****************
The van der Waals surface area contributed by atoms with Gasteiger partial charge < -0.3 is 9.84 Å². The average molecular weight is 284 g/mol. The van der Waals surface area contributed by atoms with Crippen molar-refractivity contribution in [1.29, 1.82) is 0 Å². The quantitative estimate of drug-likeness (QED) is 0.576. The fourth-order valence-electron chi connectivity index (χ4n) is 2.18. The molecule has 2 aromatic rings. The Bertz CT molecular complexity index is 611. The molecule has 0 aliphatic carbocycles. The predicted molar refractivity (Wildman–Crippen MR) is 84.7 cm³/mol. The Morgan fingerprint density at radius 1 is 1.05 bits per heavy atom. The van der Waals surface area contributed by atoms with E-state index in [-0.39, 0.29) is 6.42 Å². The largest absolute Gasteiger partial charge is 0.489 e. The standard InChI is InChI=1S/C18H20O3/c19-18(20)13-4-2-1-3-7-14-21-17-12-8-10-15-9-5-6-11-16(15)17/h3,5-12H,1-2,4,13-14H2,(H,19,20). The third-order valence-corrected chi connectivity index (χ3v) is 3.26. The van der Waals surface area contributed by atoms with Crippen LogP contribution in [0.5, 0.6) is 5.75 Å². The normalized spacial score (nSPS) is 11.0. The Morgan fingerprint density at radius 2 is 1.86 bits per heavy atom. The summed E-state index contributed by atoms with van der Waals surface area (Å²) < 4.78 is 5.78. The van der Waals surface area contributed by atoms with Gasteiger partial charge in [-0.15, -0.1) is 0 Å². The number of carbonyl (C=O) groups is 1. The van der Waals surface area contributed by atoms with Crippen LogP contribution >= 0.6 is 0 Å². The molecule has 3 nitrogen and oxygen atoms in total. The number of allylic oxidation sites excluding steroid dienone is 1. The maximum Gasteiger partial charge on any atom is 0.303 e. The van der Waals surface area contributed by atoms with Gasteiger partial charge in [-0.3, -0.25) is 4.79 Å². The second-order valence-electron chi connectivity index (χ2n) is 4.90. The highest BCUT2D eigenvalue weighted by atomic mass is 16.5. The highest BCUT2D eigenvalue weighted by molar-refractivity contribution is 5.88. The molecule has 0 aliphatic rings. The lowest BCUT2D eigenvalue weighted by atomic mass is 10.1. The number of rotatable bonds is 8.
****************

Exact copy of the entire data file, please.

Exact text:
The van der Waals surface area contributed by atoms with Gasteiger partial charge < -0.3 is 9.84 Å². The average molecular weight is 284 g/mol. The van der Waals surface area contributed by atoms with Crippen molar-refractivity contribution in [1.29, 1.82) is 0 Å². The quantitative estimate of drug-likeness (QED) is 0.576. The fourth-order valence-electron chi connectivity index (χ4n) is 2.18. The molecule has 2 aromatic rings. The Bertz CT molecular complexity index is 611. The molecule has 0 aliphatic carbocycles. The predicted molar refractivity (Wildman–Crippen MR) is 84.7 cm³/mol. The Morgan fingerprint density at radius 1 is 1.05 bits per heavy atom. The van der Waals surface area contributed by atoms with E-state index in [-0.39, 0.29) is 6.42 Å². The largest absolute Gasteiger partial charge is 0.489 e. The standard InChI is InChI=1S/C18H20O3/c19-18(20)13-4-2-1-3-7-14-21-17-12-8-10-15-9-5-6-11-16(15)17/h3,5-12H,1-2,4,13-14H2,(H,19,20). The third-order valence-corrected chi connectivity index (χ3v) is 3.26. The van der Waals surface area contributed by atoms with Crippen LogP contribution in [0.5, 0.6) is 5.75 Å². The normalized spacial score (nSPS) is 11.0. The Morgan fingerprint density at radius 2 is 1.86 bits per heavy atom. The summed E-state index contributed by atoms with van der Waals surface area (Å²) < 4.78 is 5.78. The van der Waals surface area contributed by atoms with Gasteiger partial charge in [-0.15, -0.1) is 0 Å². The number of carbonyl (C=O) groups is 1. The van der Waals surface area contributed by atoms with Crippen LogP contribution >= 0.6 is 0 Å². The molecule has 3 nitrogen and oxygen atoms in total. The number of allylic oxidation sites excluding steroid dienone is 1. The maximum Gasteiger partial charge on any atom is 0.303 e. The van der Waals surface area contributed by atoms with Gasteiger partial charge in [-0.3, -0.25) is 4.79 Å². The second-order valence-electron chi connectivity index (χ2n) is 4.90. The highest BCUT2D eigenvalue weighted by atomic mass is 16.5. The highest BCUT2D eigenvalue weighted by molar-refractivity contribution is 5.88. The molecule has 0 aliphatic rings. The lowest BCUT2D eigenvalue weighted by atomic mass is 10.1. The number of rotatable bonds is 8.